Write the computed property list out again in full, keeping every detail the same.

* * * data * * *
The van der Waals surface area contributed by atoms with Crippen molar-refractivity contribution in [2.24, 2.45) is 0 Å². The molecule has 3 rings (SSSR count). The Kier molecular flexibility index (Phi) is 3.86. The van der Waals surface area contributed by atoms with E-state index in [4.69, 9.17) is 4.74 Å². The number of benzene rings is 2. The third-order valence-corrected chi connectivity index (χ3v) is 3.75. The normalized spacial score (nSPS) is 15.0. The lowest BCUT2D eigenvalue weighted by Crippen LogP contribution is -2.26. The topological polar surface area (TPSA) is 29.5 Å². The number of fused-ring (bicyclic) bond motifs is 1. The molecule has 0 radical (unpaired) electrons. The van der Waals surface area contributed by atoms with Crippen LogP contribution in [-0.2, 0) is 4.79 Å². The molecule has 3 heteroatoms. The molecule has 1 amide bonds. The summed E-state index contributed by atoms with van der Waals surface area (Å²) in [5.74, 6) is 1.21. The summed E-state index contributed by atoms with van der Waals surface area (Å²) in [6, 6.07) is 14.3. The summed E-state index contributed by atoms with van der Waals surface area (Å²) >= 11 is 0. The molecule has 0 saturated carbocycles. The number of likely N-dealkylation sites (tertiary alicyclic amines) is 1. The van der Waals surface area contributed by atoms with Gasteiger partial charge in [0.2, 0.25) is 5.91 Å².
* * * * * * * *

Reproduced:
The van der Waals surface area contributed by atoms with Crippen molar-refractivity contribution in [2.24, 2.45) is 0 Å². The molecule has 3 rings (SSSR count). The Kier molecular flexibility index (Phi) is 3.86. The van der Waals surface area contributed by atoms with E-state index in [4.69, 9.17) is 4.74 Å². The number of benzene rings is 2. The third-order valence-corrected chi connectivity index (χ3v) is 3.75. The normalized spacial score (nSPS) is 15.0. The lowest BCUT2D eigenvalue weighted by Crippen LogP contribution is -2.26. The topological polar surface area (TPSA) is 29.5 Å². The number of fused-ring (bicyclic) bond motifs is 1. The molecule has 0 radical (unpaired) electrons. The van der Waals surface area contributed by atoms with Crippen LogP contribution in [-0.2, 0) is 4.79 Å². The molecule has 3 heteroatoms. The molecule has 1 amide bonds. The summed E-state index contributed by atoms with van der Waals surface area (Å²) in [5.74, 6) is 1.21. The summed E-state index contributed by atoms with van der Waals surface area (Å²) in [6, 6.07) is 14.3. The summed E-state index contributed by atoms with van der Waals surface area (Å²) >= 11 is 0. The molecule has 0 saturated carbocycles. The number of likely N-dealkylation sites (tertiary alicyclic amines) is 1. The van der Waals surface area contributed by atoms with Gasteiger partial charge in [0.2, 0.25) is 5.91 Å².